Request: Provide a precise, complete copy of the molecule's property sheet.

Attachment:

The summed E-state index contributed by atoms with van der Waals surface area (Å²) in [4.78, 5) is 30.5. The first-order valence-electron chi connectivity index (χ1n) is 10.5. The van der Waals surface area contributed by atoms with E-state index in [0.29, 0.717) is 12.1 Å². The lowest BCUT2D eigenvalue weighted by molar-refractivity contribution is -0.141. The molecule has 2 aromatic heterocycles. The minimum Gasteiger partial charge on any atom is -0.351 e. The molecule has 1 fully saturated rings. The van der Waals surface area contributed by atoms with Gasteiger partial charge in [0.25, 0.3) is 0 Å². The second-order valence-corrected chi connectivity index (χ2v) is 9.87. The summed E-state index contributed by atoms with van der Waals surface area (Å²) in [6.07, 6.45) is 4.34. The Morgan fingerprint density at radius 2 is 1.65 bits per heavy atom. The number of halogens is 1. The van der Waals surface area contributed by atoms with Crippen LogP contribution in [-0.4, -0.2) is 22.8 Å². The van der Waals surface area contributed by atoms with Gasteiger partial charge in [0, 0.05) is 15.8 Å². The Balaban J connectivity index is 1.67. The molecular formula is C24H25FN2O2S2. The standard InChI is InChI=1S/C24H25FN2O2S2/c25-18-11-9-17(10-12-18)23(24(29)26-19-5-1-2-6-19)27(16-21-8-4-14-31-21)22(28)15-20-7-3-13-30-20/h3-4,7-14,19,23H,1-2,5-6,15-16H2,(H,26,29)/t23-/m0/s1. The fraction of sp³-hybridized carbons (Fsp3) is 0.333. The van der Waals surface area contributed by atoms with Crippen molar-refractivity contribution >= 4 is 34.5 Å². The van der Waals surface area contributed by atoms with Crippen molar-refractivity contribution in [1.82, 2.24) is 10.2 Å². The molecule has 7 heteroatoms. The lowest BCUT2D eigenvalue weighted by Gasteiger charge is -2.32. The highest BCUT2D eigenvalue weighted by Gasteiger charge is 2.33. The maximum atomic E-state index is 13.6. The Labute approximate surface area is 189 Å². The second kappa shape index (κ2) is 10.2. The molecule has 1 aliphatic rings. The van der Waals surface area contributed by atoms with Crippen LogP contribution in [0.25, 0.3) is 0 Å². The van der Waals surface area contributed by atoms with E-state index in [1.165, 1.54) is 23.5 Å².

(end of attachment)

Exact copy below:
The summed E-state index contributed by atoms with van der Waals surface area (Å²) in [4.78, 5) is 30.5. The first-order valence-electron chi connectivity index (χ1n) is 10.5. The van der Waals surface area contributed by atoms with E-state index in [0.29, 0.717) is 12.1 Å². The lowest BCUT2D eigenvalue weighted by molar-refractivity contribution is -0.141. The molecule has 2 aromatic heterocycles. The minimum Gasteiger partial charge on any atom is -0.351 e. The molecule has 1 fully saturated rings. The van der Waals surface area contributed by atoms with Gasteiger partial charge in [0.25, 0.3) is 0 Å². The second-order valence-corrected chi connectivity index (χ2v) is 9.87. The summed E-state index contributed by atoms with van der Waals surface area (Å²) in [6.07, 6.45) is 4.34. The Morgan fingerprint density at radius 2 is 1.65 bits per heavy atom. The number of halogens is 1. The van der Waals surface area contributed by atoms with Crippen LogP contribution in [-0.4, -0.2) is 22.8 Å². The van der Waals surface area contributed by atoms with Gasteiger partial charge in [0, 0.05) is 15.8 Å². The Balaban J connectivity index is 1.67. The molecular formula is C24H25FN2O2S2. The standard InChI is InChI=1S/C24H25FN2O2S2/c25-18-11-9-17(10-12-18)23(24(29)26-19-5-1-2-6-19)27(16-21-8-4-14-31-21)22(28)15-20-7-3-13-30-20/h3-4,7-14,19,23H,1-2,5-6,15-16H2,(H,26,29)/t23-/m0/s1. The fraction of sp³-hybridized carbons (Fsp3) is 0.333. The van der Waals surface area contributed by atoms with Crippen molar-refractivity contribution >= 4 is 34.5 Å². The van der Waals surface area contributed by atoms with Crippen molar-refractivity contribution in [1.82, 2.24) is 10.2 Å². The molecule has 7 heteroatoms. The lowest BCUT2D eigenvalue weighted by Gasteiger charge is -2.32. The highest BCUT2D eigenvalue weighted by Gasteiger charge is 2.33. The maximum atomic E-state index is 13.6. The Labute approximate surface area is 189 Å². The second kappa shape index (κ2) is 10.2. The molecule has 1 aliphatic rings. The van der Waals surface area contributed by atoms with Crippen LogP contribution in [0.25, 0.3) is 0 Å². The van der Waals surface area contributed by atoms with E-state index in [1.165, 1.54) is 23.5 Å².